Clean, safe drinking water is an essential requirement for all life, but not all people around the world have regular access to this important resource. Nearly 70% of the world is covered by water, but only 2.5% of that is available for human consumption. Rising temperatures and contamination of fresh water sources reduce this portion of available water even further.
Need for Water
The Food and Agriculture Organization of the United Nations (FAO) defines water scarcity as an insufficient supply of water to satisfy total demand after all feasible options to enhance supply and manage demand have been implemented.13 Climate factors, insufficient water resources, a lack of poorly maintained infrastructure, and/or chemical/biological contamination of existing sources can exacerbate these water shortages. Water stress is the lack of water available to supply human demand.
Water scarcity is comprised of two elements: absolute and economic water scarcity. Absolute water scarcity is the physical lack of available water in an area, while economic scarcity is the inability to manage the available water in an area.
The water stress index is often used to delineate the levels of physical water shortage. Water availability of 1700 m3/person/year or less is considered water stress, fewer than 1,000 m3/person/year is water scarcity, and anything less than 500 m3/person/year is categorized as absolute water scarcity.
According to the United Nations, water consumption has been growing twice as fast as the population for the last century. Water use is predicted to increase by 50 percent between 2007 and 2025 in developing countries and 18 percent in developed ones, with much of the increased use in the poorest countries and with an increase of people moving from rural areas to cities.11 This growth puts more strain on municipal water resources. Cities already tend to use more water per capita; mostly due to the presence of industries, universities, medical facilities, and retail businesses that people come to the city to use. In addition, the relationship between water and energy production is extremely close and co-dependent. It takes a massive amount of water to generate energy, and to process water that can be utilized by humans for drinking and other purposes.9 An increasing number of regions, particularly urban areas, are finding it more difficult to provide adequate volumes of clean water to the local populations.1 This problem is only expected to get worse in the future. Urban centers are increasingly diverting water from rural and farming communities. Industrial farmers sometimes move into an area and deplete an entire community’s water resources, as happened in the Sulphur Springs Valley of Arizona in 2014.6 Rising temperatures, commonly attributed to climate-change, increase water demand even further. Warmer temperatures result in greater energy use for things like air conditioning and greater water use for irrigation and consumption.9 Warmer air holds more water, and warmer temperatures speed the rate of evaporation trapping the water in the atmosphere.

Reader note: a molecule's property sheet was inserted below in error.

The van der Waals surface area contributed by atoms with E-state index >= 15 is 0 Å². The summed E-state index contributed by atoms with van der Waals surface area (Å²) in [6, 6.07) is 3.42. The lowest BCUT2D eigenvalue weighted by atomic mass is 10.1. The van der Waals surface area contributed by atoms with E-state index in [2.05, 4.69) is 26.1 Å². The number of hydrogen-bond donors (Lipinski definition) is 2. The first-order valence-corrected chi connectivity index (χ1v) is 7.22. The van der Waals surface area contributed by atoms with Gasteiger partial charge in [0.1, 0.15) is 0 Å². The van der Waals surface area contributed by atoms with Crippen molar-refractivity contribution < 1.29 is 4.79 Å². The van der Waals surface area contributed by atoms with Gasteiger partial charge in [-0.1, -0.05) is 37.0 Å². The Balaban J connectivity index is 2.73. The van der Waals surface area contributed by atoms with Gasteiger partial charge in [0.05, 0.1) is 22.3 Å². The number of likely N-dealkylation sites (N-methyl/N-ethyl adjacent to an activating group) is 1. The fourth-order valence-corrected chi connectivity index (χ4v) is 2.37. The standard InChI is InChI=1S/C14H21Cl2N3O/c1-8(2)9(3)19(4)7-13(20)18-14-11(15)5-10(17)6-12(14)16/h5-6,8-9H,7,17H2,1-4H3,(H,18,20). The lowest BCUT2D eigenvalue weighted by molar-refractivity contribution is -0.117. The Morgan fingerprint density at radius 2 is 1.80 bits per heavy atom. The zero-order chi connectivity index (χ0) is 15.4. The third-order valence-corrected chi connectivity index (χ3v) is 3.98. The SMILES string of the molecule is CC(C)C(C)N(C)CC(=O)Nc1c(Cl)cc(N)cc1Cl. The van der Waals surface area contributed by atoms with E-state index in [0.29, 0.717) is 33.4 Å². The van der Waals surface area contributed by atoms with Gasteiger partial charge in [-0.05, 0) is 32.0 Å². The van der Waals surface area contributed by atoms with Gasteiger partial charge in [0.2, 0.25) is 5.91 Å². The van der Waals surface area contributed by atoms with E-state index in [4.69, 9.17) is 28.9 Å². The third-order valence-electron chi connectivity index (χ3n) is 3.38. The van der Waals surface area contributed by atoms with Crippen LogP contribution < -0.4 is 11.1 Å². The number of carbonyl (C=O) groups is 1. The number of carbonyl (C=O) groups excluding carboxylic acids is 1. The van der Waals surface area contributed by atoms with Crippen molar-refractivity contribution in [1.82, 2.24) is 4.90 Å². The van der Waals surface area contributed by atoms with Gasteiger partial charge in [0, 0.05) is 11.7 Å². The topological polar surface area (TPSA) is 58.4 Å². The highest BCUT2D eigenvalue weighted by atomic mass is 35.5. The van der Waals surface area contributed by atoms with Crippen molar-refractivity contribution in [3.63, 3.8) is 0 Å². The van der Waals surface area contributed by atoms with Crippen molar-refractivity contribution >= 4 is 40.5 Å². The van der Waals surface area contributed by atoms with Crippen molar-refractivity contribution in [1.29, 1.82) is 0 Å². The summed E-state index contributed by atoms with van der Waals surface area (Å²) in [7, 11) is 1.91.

From 2015 to 2018, Cape Town, South Africa went through a severe drought and nearly became the world’s first major city to run out of water.8 Reservoir levels fell from 97% in 2014 to 38% in 2017, at the beginning of what was forecasted to be a long, hot summer. Municipal authorities told residents to reduce their water consumption significantly. For suburban households, that meant decreasing usage from the pre-drought amount of around 200 liters per person per day to 50 liters per person per day.12 Fortunately, the rains returned in 2018 and the city’s reservoirs refilled. Authorities are now much more cognizant of the importance of water planning and the conservation of water resources, allowing them to strategize for future water shortages.
A 2012 United Nations Education, Scientific and Cultural Organization (UNESCO) report stated that, By 2025, 1.8 billion people are expected to be living in countries or regions with absolute water scarcity, and two-thirds of the world population could be under water stress conditions.5 Almost inevitably, these water shortages lead to conflicts. Ethiopia is currently building the Grand Ethiopian Renaissance Dam on the Blue Nile. The dam will impound 10 million cubic meters of water and provide Ethiopia with about 6,000 megawatts of electricity. It will also cut off a major tributary of the Nile River, which has long been the lifeblood of Egypt. The Blue Nile River is the Nile’s largest tributary and supplies about 85% of the water entering Egypt. This is a huge problem because Egypt receives less rainfall than any of the 186 nations surveyed by the FAO16, and as CNN reports, With its population predicted to reach 120 million by 2030, Egypt is on track to hit the threshold for ‘absolute water scarcity’ And that’s without factoring in any complications caused by the dam.7 This has caused increasing tensions between the two nations, the resolution of which has yet to be determined.
Wastewater is an Untapped Resource